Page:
Last week, I was griping about the lack of money in freelancing for newbie writers. I had just joined Elance and the idea of competing against more experienced writers for badly paid jobs was daunting. It didn’t seem like I would ever get my feet off the ground.
This week, I have just completed my first Elance job and have another one in progress. I’ll admit the pay isn’t great, but hey, it’s the experience that counts. That’s just one of the things I wizened to while browsing that never-ending job board. So, while it may seem cocky offering advice two weeks in, I have to say it’s been a steep learning curve already. Leaping in without a single rope to hold onto…
So, with my bounteous knowledge, I present: My 11 tips on getting your first Elance Job.
- Have a complete profile. One that is compelling and demonstrates WHY anyone would want to hire you.
- Have a great opening line. The first sentence or two from your overview shows up under the job listing whenever you apply for one. Make sure it grabs the attention right away.
- Upload writing samples. Any potential employer can view your profile, and with an excellent range of writing samples, you can show them what you can do. It also helps you revise what kind of a writer you are, what you’re best at and what work you should be concentrating on finding.
- Take tests. Possibly the easiest way to prove your skills to an employer. The tests are multiple choice and don’t take long to do, and if you score well that will show on your profile. It also help you understand what kind of skill level you’re at, and challenge what you thought you knew about your expertise.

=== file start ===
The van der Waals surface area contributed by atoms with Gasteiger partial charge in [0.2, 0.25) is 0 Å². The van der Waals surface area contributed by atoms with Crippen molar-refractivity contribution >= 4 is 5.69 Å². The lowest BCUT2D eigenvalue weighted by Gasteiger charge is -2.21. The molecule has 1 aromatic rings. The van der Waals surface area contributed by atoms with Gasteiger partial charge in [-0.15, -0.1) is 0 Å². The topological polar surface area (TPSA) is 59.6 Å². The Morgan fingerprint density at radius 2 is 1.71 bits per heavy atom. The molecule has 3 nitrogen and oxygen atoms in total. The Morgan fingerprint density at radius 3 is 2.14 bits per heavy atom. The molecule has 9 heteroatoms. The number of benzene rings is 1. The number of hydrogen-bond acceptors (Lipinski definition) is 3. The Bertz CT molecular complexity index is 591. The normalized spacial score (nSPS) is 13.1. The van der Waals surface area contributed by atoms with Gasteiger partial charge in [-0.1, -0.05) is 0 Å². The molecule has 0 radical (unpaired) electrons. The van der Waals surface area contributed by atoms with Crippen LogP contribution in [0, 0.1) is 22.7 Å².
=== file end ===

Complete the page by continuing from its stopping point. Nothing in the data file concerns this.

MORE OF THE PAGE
- Start small. If you have zero freelance experience and no client ratings, there is no way an employer will pay you plum rates. While qualifications and a great portfolio help, getting experience should be your first priority if you want to move up in the freelancing game. Bid low, work hard, and get those five-star ratings.
- Don’t sell yourself short. There are freelancers out there that charge $3 an hour, or even less. Serious employers won’t hire you if you don’t take yourself seriously. Decide on a minimum price for your work and don’t accept anything below that.
- Choose wisely. There are employers on Elance who genuinely want a quality product and will pay fairly for it. Then there are the ones who just want it as quickly and cheaply as possible. Consider the nature of the listing – is it well written and clear in its objective? Is the client willing to pay decent money? Being selective will also help you stop wasting Connects (you only get 40 a month to apply for jobs).
- Tailor your proposals. I honestly can’t stress this enough. An employer knows if you are just copying and pasting a stock-standard proposal into every listing. Read the job description carefully and respond sensitively. Take a personal approach and alter your tone to every client. Recast your qualifications, experience and interests in a light that engages the employer. Let them know that you’re diligent and imaginative and attentive to detail.
- Respond quickly. If a client contacts you, reply to them as soon as you get their message. If you keep them hanging for long, they will simply move on to another freelancer.
- Stalk your competition. Didn’t get the job? Trust me, I’ve been knocked back too many times over the past week, too. Whenever my bid is rejected, I look at the awarded freelancer’s profile and rates and see what they might have done right. It may be qualifications, experience, ratings or price – check them out and take notes.
- Chin up. I know it can be disheartening, applying for low level jobs and getting nowhere. But how does that Drake song go again? Every freelancer started from the bottom, with no experience, ratings or money. There are enough success stories on the site to motivate you to keep it up, no matter how slow your progress is initially.
You will learn, you will win and you will write.